children if they are with you when you are shopping.
The rule of buying
only what you need applies even more so to clothes when you are working with a
tight budget. Fortunately, the amount spent in this area can be controlled,
reduced, and even eliminated for a time. How? First, by passing clothes on to
others in the family. Although some children have a mental block against hand-me-down
clothes, if they are encouraged to appreciate that their cooperation will save
the family money, their resentment may disappear. Especially is this true when
they see the savings used for outings, vacations, and other family projects.
Second, swap meets
featuring clothes and appliances can be organized among friends and neighbors.
A dress that is the wrong color for one woman may be perfect for another. Shoes
that were too small or too large can now be put to use. Appliances, unused in
one home but needed in another, can be exchanged. The best part is that these
needed items are received without any outlay of money - a shopper's dream.
savings can be achieved by comparing store prices. Also, when buying in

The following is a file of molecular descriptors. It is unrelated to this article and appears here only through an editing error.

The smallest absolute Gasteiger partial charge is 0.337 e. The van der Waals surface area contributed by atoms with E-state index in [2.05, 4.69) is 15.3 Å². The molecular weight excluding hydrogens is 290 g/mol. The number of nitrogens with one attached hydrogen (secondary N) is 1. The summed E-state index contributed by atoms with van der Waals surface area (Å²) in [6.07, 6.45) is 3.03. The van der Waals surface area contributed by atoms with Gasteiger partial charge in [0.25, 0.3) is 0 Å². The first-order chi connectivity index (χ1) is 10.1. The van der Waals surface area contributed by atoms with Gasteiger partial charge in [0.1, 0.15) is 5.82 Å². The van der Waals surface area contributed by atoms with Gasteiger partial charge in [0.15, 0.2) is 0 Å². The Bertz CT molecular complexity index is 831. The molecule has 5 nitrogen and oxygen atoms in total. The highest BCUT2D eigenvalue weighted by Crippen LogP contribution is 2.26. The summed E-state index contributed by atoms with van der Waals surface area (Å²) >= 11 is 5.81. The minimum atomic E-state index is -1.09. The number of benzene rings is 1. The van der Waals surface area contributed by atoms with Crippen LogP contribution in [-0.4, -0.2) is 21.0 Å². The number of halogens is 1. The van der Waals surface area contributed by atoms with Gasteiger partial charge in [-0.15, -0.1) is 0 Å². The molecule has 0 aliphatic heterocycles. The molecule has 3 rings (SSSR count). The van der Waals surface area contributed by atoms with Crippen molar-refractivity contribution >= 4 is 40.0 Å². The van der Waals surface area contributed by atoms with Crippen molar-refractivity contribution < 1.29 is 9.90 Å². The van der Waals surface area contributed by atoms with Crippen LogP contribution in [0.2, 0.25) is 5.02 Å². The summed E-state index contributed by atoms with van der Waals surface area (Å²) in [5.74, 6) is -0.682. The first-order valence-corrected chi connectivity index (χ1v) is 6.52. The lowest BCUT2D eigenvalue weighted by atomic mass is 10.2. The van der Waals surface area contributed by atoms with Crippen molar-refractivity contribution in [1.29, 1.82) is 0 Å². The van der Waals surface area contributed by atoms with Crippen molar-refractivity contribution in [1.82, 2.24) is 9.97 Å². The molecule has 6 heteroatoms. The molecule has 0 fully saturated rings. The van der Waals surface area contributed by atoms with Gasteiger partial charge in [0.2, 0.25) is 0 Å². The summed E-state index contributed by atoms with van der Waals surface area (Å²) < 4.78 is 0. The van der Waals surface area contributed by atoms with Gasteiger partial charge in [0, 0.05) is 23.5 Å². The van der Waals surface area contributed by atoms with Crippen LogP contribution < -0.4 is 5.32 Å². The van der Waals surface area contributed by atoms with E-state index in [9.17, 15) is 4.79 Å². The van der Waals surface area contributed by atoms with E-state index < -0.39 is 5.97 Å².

quantity, check to see which store gives the greatest discount. Some paint
stores, for instance, give a 10-percent discount for four or more gallons of
the same color. Often you can team up with others and share the products as
well as the savings.
When buying food,
the same procedure can be followed. Check your local paper to learn when each
store has its sales and shop accordingly. Do not be a slave to brand names. A
popular brand may lead in sales but not necessarily in nutrition. Popular
brands are usually higher priced to cover advertising and packaging. Store
brands may be just as good.
The "no frills"
items of recent years are a boost to any budget. They are often packaged in
plain black and white containers (hence their name). But do not judge them
before trying them. Many are comparable in quality and taste to brand names,
yet much less expensive. The same holds true with prescription drugs. A generic
drug is identified by its chemical name rather than by a registered brand name.
Its composition is the same, but it costs much less.
Of course, care must be used when doing comparison shopping. If one dashes all over town for just an item or two on sale, the amount saved will quickly be used up in transportation costs. So be sensible. You can even save by shopping in one store regularly. You get to know when sales are run. You also learn where the products are, and thus you save time. For those on a very busy schedule, that can be as important as saving money.